8/10/2012 08:52:00 AM
David Andolfatto recently had this to add about the whole debate on microfoundations in macroeconomics:
 I like to take a broader view of "microfoundations;" or, rather, the search for microfoundations. Microfoundations does not, in my mind, mean stopping at preferences and technology, or anywhere else, for that matter. It simply means seeking a deeper understanding.
This is a point that I think has been missing from a lot of the debate over microfoundations in the economics blogosphere (the econosphere?). There are a number of so-called "heterodox" economists who legitimately loath microfoundations, but for the most part the "orthodox" economists who critiqued microfoundations--I have Krugman and Wren-Lewis in mind--are in fact major proponents of microfoundations in their own research. So I think that to a certain extent they did not communicate their views very effectively: they came off a opposing microfoundations, when I think their actual view is that economists definitely should pursue microfoundations, as long as they that there are a lot of relationships in the real world that could be highly relevant to their model but that we haven't yet found a way to microfound. In other words, their view is actually a lot like Andolfatto's.

As an aside I would just like to make a broad critique of some of the heterodox economists. Like Krugman and Wren-Lewis, I do not have an intellectual objection to their approach, per se. But if you look at, for example, this paper by Steve Keen, you can see that that kind of modeling involves a subjective judgment on the part of the researchers. He uses words like "caused" but I don't feel like after reading the paper I have any sense of what "caused" the asset bubbles--all he really shows are correlations. Indeed, he seems to overlook the fact that he is saying something very strange--investors, apparently, chose not to maximize profits. Now, if there were microfoundations, he might be able to prove me wrong--maybe there were microeconomic constraints and firms actually were maximizing profits. But we don't know, because Keen doesn't model it.

As a final aside, I just want to vent some frustration at those, like Keen, who complain about "orthodox" macro. Their complaint often goes like this: all of DSGE modeling is based on an underlying neo-classical model that is fundamentally incorrect, and therefore all of DSGE is fundamentally incorrect. I have some problems with this. First, New Keynesian economics is not neo-classical, but whatever, this is semantics. More importantly, the objection that Keen and others have with so-called "neo-classical" economics is entirely based on a much more specific version of the neo-classical model that the learned as an undergrad. In reality, the neo-classical model is far more general than the version they were taught--the model was massively simplified and restricted in order to reduce the mathematical complexity down to a level that was easy enough to teach to a crop of economics undergrads who may not yet have completed their calculus courses. So yes, the version of the neo-classical model they were taught is rife with inaccuracies. But what basis do they have for striking down the entire class of generalized neo-classical models based on the failure of a single, highly specific and restricted version of the model?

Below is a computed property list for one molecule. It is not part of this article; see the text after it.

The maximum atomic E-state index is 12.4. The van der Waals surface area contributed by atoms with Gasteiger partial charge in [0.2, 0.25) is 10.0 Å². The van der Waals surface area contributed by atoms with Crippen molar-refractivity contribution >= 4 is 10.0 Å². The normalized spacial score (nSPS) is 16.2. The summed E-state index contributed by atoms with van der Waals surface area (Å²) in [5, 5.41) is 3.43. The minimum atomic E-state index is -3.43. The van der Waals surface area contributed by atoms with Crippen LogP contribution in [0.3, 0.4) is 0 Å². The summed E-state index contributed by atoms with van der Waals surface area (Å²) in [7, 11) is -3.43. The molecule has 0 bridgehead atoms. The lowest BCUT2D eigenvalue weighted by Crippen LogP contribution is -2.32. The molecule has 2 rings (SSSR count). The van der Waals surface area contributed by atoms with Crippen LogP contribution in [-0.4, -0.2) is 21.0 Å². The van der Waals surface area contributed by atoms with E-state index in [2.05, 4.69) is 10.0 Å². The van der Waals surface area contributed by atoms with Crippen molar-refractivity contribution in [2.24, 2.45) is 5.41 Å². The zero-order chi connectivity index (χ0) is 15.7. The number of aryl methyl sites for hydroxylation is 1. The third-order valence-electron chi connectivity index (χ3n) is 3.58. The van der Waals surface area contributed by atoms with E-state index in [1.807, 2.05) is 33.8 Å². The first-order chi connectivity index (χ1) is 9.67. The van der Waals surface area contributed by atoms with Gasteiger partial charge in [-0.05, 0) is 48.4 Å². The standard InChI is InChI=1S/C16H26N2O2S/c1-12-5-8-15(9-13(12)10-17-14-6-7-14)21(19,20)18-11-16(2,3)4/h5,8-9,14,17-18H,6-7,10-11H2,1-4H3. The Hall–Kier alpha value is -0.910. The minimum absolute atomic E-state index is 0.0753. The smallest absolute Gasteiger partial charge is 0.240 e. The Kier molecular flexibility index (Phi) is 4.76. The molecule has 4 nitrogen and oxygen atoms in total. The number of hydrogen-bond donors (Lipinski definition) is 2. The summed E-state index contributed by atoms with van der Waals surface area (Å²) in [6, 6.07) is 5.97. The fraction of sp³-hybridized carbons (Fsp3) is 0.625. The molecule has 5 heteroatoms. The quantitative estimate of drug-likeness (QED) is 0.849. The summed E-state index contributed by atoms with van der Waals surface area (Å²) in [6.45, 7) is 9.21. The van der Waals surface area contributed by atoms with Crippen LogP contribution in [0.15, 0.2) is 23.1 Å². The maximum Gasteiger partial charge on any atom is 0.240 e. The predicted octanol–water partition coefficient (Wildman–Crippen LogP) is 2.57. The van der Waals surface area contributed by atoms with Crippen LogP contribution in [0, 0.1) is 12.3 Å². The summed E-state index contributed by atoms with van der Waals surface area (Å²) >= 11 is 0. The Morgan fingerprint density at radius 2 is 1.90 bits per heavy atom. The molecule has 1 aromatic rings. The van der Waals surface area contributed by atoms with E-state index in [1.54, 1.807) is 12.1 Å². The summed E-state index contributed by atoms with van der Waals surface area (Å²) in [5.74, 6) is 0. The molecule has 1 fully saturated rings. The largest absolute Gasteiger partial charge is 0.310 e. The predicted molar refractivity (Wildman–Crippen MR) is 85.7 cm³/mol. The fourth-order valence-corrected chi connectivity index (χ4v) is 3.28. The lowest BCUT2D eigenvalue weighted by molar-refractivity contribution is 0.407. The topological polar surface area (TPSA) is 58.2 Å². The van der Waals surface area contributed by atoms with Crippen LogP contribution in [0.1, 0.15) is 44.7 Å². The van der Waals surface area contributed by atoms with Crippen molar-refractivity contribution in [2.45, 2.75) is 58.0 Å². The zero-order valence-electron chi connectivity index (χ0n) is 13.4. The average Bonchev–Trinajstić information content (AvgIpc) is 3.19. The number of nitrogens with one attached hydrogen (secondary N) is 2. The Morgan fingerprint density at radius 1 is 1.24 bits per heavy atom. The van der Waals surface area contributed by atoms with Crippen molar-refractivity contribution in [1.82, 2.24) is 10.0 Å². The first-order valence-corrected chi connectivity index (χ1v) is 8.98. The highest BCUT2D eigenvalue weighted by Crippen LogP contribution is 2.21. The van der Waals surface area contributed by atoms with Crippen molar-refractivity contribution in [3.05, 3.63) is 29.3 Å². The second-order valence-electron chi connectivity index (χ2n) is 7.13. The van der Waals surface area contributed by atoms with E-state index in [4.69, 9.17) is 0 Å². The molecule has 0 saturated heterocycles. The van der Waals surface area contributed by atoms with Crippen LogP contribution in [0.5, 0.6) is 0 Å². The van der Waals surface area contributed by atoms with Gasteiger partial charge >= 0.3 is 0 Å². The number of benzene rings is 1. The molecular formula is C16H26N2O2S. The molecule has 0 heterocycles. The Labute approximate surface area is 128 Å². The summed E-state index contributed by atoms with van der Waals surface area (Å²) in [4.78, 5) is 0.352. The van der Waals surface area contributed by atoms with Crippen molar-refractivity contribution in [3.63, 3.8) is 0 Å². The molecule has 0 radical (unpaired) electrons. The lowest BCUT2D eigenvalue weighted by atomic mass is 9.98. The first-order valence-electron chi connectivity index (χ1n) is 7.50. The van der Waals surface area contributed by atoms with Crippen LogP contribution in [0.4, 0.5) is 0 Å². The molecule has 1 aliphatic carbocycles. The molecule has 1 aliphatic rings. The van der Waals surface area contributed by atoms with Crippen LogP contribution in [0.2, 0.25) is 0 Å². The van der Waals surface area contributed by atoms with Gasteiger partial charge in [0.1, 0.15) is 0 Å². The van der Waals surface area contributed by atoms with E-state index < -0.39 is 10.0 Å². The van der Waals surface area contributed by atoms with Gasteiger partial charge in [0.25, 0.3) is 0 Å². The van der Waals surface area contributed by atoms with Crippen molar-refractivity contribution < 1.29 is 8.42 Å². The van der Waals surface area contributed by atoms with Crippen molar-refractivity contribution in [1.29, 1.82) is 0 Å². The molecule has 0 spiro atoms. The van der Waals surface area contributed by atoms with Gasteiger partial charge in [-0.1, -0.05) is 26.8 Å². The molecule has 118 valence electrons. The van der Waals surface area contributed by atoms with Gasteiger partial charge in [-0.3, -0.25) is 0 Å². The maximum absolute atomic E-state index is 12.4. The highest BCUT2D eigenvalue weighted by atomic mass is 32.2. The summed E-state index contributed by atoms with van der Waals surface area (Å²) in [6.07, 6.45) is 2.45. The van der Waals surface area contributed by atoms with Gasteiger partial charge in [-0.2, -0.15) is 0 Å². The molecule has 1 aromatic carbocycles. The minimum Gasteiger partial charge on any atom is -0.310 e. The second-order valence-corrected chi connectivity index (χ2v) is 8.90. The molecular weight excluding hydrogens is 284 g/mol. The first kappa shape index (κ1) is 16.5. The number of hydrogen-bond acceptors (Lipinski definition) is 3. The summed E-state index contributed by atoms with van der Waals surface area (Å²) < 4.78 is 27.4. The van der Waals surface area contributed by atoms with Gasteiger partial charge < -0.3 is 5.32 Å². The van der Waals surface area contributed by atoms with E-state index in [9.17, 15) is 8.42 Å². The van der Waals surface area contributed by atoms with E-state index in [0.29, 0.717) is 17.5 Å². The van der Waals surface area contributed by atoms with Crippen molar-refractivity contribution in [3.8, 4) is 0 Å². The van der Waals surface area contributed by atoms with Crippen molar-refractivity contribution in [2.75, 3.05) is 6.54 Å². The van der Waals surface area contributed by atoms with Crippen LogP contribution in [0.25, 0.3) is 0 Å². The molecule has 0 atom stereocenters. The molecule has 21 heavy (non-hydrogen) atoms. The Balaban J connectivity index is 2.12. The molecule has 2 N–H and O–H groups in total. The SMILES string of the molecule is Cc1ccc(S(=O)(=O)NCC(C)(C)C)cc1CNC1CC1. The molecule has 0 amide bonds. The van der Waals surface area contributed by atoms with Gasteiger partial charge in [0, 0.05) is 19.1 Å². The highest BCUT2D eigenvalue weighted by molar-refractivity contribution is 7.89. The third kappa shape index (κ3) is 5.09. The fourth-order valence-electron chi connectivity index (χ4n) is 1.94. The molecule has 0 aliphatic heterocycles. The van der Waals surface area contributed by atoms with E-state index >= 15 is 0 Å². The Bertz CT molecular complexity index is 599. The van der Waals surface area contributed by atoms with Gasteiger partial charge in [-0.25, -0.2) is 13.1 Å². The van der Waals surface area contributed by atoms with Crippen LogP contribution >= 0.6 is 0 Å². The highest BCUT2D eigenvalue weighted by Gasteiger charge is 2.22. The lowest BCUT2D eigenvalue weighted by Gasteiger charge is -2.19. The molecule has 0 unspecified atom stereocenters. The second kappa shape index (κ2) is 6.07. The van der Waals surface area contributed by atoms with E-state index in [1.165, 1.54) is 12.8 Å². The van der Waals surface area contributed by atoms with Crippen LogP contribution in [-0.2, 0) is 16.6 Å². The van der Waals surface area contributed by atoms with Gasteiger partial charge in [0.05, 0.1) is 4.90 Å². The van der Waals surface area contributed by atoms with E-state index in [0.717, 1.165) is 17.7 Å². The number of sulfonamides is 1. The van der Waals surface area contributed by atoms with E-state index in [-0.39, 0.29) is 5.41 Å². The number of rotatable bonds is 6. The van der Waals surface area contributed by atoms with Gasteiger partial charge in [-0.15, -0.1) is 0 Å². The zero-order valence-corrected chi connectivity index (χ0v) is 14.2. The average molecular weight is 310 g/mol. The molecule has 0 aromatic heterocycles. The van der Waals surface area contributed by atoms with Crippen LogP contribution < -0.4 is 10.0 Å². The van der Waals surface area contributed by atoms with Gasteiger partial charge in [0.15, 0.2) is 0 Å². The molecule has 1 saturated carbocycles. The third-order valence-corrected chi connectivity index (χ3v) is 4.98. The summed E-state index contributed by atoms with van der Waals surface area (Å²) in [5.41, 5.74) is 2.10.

I think that part of the confusion here is that they have it backwards--they are acting as if the specific version of the model they learned was the "general case" and that all the other models are little tweaks of the generalized model. But this is inaccurate: all of these models are examples of specific versions of the generalized neo-classical model. The generalized neo-classical model makes assumptions like this: consumers have preferences that are complete, transitive, and continuous. Almost all the behaviors we could possibly find data on will approximately fit that description. By contrast the model that Keen objects to makes assumptions like this: markets are perfectly competitive, and investors have perfect information. Yeah, I can find hundreds of cases where that undergrad-economics assumption leads to inaccurate results. So if you don't like that restriction on the neo-classical model, don't use it! But don't complain that the models of monopolistic competition (a central feature of New Keynesian models) are inaccurate because the models of perfect competition are false.